On Thursday, the former Baywatch star shared a look at her costume on Twitter, posting two photos in which she was scantily clad while holding and wearing Native American head gear.
“Happy Halloween ,” she captioned the post.
While many users praised her appearance, the tweet also caused outcry, with some responding by accusing Anderson, 52, of racism and cultural appropriation.
"This is really disappointing & racist Pam, I thought you were better than this," replied one user.
Another user wrote, “AND she’s against the seal hunt #racism.”
On Monday, Anderson responded, writing, “I am against the seal hunt. It’s barbaric and unsustainable to beat baby seals - crush there skulls for a 2$ pelt that there is no market for. Makes no sense There are other ways to stay true to tradition - saving the environment ?.”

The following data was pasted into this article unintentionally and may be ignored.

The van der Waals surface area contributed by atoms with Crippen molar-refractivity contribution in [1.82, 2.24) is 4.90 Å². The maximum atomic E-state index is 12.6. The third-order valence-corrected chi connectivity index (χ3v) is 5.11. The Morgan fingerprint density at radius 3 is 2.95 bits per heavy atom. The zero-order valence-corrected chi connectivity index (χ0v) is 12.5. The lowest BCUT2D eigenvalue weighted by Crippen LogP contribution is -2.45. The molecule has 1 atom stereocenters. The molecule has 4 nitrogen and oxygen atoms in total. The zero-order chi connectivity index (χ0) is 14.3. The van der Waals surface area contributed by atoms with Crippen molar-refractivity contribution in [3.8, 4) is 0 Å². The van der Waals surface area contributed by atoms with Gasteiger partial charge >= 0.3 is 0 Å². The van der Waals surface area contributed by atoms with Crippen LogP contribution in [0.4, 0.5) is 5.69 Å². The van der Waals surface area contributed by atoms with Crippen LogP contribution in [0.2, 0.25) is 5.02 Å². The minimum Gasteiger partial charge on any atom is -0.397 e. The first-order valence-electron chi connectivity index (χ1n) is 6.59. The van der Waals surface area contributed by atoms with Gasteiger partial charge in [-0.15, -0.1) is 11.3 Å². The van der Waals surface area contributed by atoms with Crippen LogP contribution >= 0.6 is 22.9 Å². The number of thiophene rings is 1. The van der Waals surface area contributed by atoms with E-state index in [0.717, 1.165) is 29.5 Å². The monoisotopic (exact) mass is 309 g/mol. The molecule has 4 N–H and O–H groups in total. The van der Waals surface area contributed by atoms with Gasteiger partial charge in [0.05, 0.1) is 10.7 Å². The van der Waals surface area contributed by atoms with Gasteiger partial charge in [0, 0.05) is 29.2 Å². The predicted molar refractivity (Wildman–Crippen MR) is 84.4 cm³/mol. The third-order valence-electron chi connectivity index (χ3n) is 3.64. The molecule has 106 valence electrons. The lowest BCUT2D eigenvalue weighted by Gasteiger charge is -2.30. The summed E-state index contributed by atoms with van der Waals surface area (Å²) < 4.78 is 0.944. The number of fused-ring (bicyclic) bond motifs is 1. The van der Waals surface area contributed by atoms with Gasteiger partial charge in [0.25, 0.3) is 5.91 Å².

The article explored how the idea of cultural appropriation goes against, “essential aspects of the greatness of a free society.”
“The basic idea is that the group or nationality or ethnicity who developed some practice should be the ones who are allowed to practice it,” author Mike Rappaport wrote. “People outside of that group are not allowed to engage in the practice. When stated in this way, the idea seems absurd. It seems to suggest that white westerners cannot practice Yoga because it was developed in India.”
The piece goes on to note that some behavior labelled as cultural appropriation is “problematic,” but “not because it involves cultural appropriation.”
“For example, if someone dressed up as a Hasidic Jew, with the various distinctive clothes and religious items, and did so in a way that indicated they were looking down on and making fun of those Jews, then that would be problematic,” states the article. “But not because they were culturally appropriating anything. The reason it would be problematic is that they would be making fun of a group. The cultural appropriation is irrelevant.”
Anderson isn’t the first celebrity to be accused of cultural appropriation.